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In this article, Hassan Tahir discusses the case of Uber BV and others (Appellants) v Aslam and others (Respondents).
On the 19th of February, 2021, the Supreme Court of the United Kingdom addressed and passed its judgment on two key issues between the Appellants, namely Uber BV, Uber London Ltd, and Uber Britannia Ltd and the many Respondents- who were members of Uber. The issues were:
- Whether the Respondents could be deemed to be workers of the Appellants- providing a personal service.
- If the Respondents were deemed to be workers of the Appellants, what periods exactly constituted their working times.
The Appellants are part of many companies that provide “private hire vehicle booking services” in the United Kingdom and abroad. Trips are organised through the Appellants’ app, which connects drivers to their riders. The Respondents are members of the Appellants’ company, and act, or have previously acted, as drivers who have actively used the respondents’ app.. The Respondents argue that, during the time covered by their claims, they acted as “workers” “for the purposes of the Employment Rights Act 1996, the National Minimum Wage Act 1998 and the Working Time Regulations 1998”. Hence the Respondents claim that they were entitled to minimum wage, paid leave, and other legal protections that come with being a worker.
However, opposing this, the Appellants argue that the Respondents were deemed to be an independent third party and not at all “workers”. The Employment Tribunal found the Respondents were “workers”. And judged them to be “working” at any time they “(a) had the Appellants’ app switched on; (b) were within the territory in which they were authorised to work; and (c) were able and willing to accept assignments”- this is quoted from the Supreme Court’s case facts. These rulings were upheld by both the Employment Appeal Tribunal, and the Court of Appeal. Thus the Appellants then appealed to the Supreme Court.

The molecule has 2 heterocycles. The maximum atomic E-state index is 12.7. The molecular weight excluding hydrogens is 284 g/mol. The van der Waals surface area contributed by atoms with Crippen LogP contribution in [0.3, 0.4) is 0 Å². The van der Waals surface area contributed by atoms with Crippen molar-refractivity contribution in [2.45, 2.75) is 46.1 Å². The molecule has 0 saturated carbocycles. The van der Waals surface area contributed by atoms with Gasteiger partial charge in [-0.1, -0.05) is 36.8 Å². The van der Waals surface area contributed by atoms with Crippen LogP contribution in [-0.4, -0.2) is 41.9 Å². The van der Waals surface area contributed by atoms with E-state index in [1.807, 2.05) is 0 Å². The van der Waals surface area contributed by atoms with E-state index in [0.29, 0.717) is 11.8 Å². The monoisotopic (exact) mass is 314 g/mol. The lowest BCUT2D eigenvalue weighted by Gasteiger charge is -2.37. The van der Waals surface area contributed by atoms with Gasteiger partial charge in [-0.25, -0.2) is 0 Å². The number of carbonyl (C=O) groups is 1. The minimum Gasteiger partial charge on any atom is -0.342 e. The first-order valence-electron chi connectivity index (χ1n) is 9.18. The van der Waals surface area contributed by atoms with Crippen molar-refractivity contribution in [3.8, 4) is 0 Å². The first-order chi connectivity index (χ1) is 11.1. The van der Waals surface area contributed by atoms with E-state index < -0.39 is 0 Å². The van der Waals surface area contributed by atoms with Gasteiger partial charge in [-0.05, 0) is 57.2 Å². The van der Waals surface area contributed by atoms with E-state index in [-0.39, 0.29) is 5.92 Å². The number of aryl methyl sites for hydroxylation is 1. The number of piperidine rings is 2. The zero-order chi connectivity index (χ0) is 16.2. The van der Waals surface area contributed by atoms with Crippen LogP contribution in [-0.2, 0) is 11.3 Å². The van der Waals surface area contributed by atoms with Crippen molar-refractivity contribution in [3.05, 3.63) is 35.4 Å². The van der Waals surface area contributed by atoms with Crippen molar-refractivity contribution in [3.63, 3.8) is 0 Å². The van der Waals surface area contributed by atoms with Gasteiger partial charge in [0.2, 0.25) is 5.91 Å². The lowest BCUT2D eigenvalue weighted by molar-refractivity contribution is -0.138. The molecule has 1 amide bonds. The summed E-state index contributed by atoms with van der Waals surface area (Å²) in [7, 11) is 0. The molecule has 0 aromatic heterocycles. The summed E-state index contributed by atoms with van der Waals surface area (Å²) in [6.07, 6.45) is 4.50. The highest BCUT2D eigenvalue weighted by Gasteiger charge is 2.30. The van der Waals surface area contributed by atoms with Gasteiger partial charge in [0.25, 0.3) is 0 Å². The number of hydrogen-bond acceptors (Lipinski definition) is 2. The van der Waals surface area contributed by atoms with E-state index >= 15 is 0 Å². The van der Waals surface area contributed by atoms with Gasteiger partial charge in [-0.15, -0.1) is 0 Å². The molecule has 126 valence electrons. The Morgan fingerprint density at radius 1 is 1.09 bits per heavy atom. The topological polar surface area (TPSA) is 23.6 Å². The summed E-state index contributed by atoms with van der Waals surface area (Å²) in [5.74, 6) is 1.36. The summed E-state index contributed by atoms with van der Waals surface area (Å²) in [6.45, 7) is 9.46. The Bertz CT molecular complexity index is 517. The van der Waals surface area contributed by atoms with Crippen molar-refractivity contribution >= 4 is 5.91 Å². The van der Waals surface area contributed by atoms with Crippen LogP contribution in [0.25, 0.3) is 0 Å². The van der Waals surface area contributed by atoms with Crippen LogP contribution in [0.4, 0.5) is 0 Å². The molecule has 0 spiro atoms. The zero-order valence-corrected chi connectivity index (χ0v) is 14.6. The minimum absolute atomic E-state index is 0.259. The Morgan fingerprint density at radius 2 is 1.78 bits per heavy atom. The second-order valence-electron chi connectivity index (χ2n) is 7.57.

The Appellants were represented by Dinah Rose QC and Fraser Campbell, who were instructed by DLA Piper LLP.
The Respondents were represented by Jason Galbraith-Marten QC and Sheryn Omeri, who were instructed by Bates Wells & Braithwaite LLP, along with Oliver Segal QC and Melanie Tether, who were instructed by Leigh Day.
Here, I have briefly mentioned some of the key submissions introduced by the Appellants.
The Appellants first contended that drivers did not work for them and rather worked through Uber London- which was acting as an agency. They backed this proposal with the fact that according to the terms of the written agreements drivers signed with Uber BV, drivers are provided with “technological services”, and Uber acts as a “booking agent”.
However, the Court found various reasons as to why Uber London could not be deemed an agency.
For an agency relationship to take place, “an overt act by the principal conferring authority(in this case the drivers) on the agent(Uber London” to act on the principal’s behalf”, is required. For example, a contractual agreement.
However, the court found absolutely no proof of such an overt act by drivers that conferred authority onto Uber London. The written agreements which the Appellants contended supported the idea Uber London was an agent, were only made between the driver and Uber BV- not Uber London, and hence no other Uber company could be a party to those agreements. Thus they could not be taken as proof of an overt act conferring authority.